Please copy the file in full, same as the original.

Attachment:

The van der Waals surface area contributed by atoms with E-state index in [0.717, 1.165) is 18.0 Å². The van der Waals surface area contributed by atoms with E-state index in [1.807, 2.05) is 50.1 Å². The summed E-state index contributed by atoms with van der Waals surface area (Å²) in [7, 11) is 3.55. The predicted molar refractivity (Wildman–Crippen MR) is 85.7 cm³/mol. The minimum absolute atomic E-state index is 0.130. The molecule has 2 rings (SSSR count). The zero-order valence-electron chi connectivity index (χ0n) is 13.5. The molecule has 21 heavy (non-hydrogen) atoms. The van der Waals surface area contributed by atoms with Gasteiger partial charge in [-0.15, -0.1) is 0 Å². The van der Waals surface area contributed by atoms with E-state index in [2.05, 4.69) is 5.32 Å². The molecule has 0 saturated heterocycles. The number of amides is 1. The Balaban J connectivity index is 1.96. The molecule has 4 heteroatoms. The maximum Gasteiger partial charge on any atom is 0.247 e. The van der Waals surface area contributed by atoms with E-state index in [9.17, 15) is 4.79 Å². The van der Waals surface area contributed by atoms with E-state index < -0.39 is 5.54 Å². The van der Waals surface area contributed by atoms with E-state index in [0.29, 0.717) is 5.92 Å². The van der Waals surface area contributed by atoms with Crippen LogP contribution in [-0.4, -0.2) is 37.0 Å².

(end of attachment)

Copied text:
The van der Waals surface area contributed by atoms with E-state index in [0.717, 1.165) is 18.0 Å². The van der Waals surface area contributed by atoms with E-state index in [1.807, 2.05) is 50.1 Å². The summed E-state index contributed by atoms with van der Waals surface area (Å²) in [7, 11) is 3.55. The predicted molar refractivity (Wildman–Crippen MR) is 85.7 cm³/mol. The minimum absolute atomic E-state index is 0.130. The molecule has 2 rings (SSSR count). The zero-order valence-electron chi connectivity index (χ0n) is 13.5. The molecule has 21 heavy (non-hydrogen) atoms. The van der Waals surface area contributed by atoms with Gasteiger partial charge in [-0.15, -0.1) is 0 Å². The van der Waals surface area contributed by atoms with E-state index in [2.05, 4.69) is 5.32 Å². The molecule has 0 saturated heterocycles. The number of amides is 1. The Balaban J connectivity index is 1.96. The molecule has 4 heteroatoms. The maximum Gasteiger partial charge on any atom is 0.247 e. The van der Waals surface area contributed by atoms with E-state index in [9.17, 15) is 4.79 Å². The van der Waals surface area contributed by atoms with E-state index < -0.39 is 5.54 Å². The van der Waals surface area contributed by atoms with E-state index in [0.29, 0.717) is 5.92 Å². The van der Waals surface area contributed by atoms with Crippen LogP contribution in [-0.4, -0.2) is 37.0 Å².